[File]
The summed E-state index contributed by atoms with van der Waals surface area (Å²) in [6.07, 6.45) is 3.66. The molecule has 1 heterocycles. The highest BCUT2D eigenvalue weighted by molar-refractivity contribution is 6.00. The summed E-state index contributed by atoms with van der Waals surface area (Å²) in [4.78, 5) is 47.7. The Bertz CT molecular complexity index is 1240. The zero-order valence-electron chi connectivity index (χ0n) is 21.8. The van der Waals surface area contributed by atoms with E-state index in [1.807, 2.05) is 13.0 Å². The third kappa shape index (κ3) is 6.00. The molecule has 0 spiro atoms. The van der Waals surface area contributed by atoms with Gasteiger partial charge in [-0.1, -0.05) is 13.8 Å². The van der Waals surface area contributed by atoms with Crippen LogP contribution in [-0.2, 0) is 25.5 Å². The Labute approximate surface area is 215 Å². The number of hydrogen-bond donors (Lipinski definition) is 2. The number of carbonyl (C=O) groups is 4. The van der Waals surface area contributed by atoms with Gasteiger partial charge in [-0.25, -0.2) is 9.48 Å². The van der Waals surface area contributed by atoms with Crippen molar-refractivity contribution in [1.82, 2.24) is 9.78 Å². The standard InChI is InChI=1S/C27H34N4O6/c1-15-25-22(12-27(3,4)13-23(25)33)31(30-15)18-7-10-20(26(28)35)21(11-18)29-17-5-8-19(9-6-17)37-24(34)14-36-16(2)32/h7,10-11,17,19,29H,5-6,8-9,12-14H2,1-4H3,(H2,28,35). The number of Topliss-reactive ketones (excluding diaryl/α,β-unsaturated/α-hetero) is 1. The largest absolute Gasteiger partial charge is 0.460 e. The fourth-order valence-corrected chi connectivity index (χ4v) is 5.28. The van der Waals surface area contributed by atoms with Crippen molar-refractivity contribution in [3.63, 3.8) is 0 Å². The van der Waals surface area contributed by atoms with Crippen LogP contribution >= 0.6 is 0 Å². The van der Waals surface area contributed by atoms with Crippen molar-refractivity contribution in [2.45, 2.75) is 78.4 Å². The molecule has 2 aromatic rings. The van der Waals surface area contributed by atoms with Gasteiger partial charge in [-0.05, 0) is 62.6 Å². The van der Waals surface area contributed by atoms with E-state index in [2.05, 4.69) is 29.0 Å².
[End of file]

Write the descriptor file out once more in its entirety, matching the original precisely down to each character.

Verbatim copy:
The summed E-state index contributed by atoms with van der Waals surface area (Å²) in [6.07, 6.45) is 3.66. The molecule has 1 heterocycles. The highest BCUT2D eigenvalue weighted by molar-refractivity contribution is 6.00. The summed E-state index contributed by atoms with van der Waals surface area (Å²) in [4.78, 5) is 47.7. The Bertz CT molecular complexity index is 1240. The zero-order valence-electron chi connectivity index (χ0n) is 21.8. The van der Waals surface area contributed by atoms with E-state index in [1.807, 2.05) is 13.0 Å². The third kappa shape index (κ3) is 6.00. The molecule has 0 spiro atoms. The van der Waals surface area contributed by atoms with Gasteiger partial charge in [-0.1, -0.05) is 13.8 Å². The van der Waals surface area contributed by atoms with Crippen LogP contribution in [-0.2, 0) is 25.5 Å². The Labute approximate surface area is 215 Å². The number of hydrogen-bond donors (Lipinski definition) is 2. The number of carbonyl (C=O) groups is 4. The van der Waals surface area contributed by atoms with Gasteiger partial charge in [-0.25, -0.2) is 9.48 Å². The van der Waals surface area contributed by atoms with Crippen molar-refractivity contribution in [1.82, 2.24) is 9.78 Å². The standard InChI is InChI=1S/C27H34N4O6/c1-15-25-22(12-27(3,4)13-23(25)33)31(30-15)18-7-10-20(26(28)35)21(11-18)29-17-5-8-19(9-6-17)37-24(34)14-36-16(2)32/h7,10-11,17,19,29H,5-6,8-9,12-14H2,1-4H3,(H2,28,35). The number of Topliss-reactive ketones (excluding diaryl/α,β-unsaturated/α-hetero) is 1. The largest absolute Gasteiger partial charge is 0.460 e. The fourth-order valence-corrected chi connectivity index (χ4v) is 5.28. The van der Waals surface area contributed by atoms with Crippen molar-refractivity contribution in [3.63, 3.8) is 0 Å². The van der Waals surface area contributed by atoms with Crippen LogP contribution >= 0.6 is 0 Å². The van der Waals surface area contributed by atoms with Crippen molar-refractivity contribution in [2.45, 2.75) is 78.4 Å². The molecule has 2 aromatic rings. The van der Waals surface area contributed by atoms with Gasteiger partial charge in [-0.05, 0) is 62.6 Å². The van der Waals surface area contributed by atoms with E-state index in [2.05, 4.69) is 29.0 Å².